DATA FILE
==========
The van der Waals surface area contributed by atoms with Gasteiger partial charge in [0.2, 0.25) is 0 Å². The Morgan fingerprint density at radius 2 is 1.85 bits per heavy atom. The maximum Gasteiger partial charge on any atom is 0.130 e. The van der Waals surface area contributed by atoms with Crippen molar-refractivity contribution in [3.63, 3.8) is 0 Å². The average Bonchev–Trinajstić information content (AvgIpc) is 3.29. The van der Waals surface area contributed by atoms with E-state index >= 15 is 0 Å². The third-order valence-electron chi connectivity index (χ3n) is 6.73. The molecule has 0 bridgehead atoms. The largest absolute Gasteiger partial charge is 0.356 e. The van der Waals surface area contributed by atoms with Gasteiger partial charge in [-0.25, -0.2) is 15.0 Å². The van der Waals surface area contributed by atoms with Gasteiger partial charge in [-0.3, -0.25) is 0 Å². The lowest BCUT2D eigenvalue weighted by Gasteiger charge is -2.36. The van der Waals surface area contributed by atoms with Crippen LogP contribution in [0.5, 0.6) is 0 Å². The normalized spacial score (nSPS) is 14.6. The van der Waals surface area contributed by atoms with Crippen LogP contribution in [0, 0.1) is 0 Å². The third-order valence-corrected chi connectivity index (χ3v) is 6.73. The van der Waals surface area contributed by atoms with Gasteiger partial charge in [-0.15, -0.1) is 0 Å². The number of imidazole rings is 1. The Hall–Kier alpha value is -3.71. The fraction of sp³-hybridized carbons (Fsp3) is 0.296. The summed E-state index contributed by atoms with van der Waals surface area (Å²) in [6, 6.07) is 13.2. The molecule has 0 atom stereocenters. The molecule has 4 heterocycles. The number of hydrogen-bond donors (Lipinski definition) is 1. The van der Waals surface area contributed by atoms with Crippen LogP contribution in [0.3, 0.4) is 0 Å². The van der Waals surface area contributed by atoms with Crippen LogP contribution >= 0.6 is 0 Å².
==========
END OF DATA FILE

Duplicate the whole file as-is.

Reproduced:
The van der Waals surface area contributed by atoms with Gasteiger partial charge in [0.2, 0.25) is 0 Å². The Morgan fingerprint density at radius 2 is 1.85 bits per heavy atom. The maximum Gasteiger partial charge on any atom is 0.130 e. The van der Waals surface area contributed by atoms with Crippen molar-refractivity contribution in [3.63, 3.8) is 0 Å². The average Bonchev–Trinajstić information content (AvgIpc) is 3.29. The van der Waals surface area contributed by atoms with E-state index >= 15 is 0 Å². The third-order valence-electron chi connectivity index (χ3n) is 6.73. The molecule has 0 bridgehead atoms. The largest absolute Gasteiger partial charge is 0.356 e. The van der Waals surface area contributed by atoms with Gasteiger partial charge in [-0.25, -0.2) is 15.0 Å². The van der Waals surface area contributed by atoms with Gasteiger partial charge in [-0.3, -0.25) is 0 Å². The lowest BCUT2D eigenvalue weighted by Gasteiger charge is -2.36. The van der Waals surface area contributed by atoms with Crippen LogP contribution in [0.5, 0.6) is 0 Å². The normalized spacial score (nSPS) is 14.6. The van der Waals surface area contributed by atoms with Crippen LogP contribution in [0, 0.1) is 0 Å². The third-order valence-corrected chi connectivity index (χ3v) is 6.73. The van der Waals surface area contributed by atoms with Gasteiger partial charge in [-0.15, -0.1) is 0 Å². The number of imidazole rings is 1. The Hall–Kier alpha value is -3.71. The fraction of sp³-hybridized carbons (Fsp3) is 0.296. The summed E-state index contributed by atoms with van der Waals surface area (Å²) in [6, 6.07) is 13.2. The molecule has 0 atom stereocenters. The molecule has 4 heterocycles. The number of hydrogen-bond donors (Lipinski definition) is 1. The van der Waals surface area contributed by atoms with Crippen LogP contribution in [0.3, 0.4) is 0 Å². The van der Waals surface area contributed by atoms with Crippen LogP contribution >= 0.6 is 0 Å².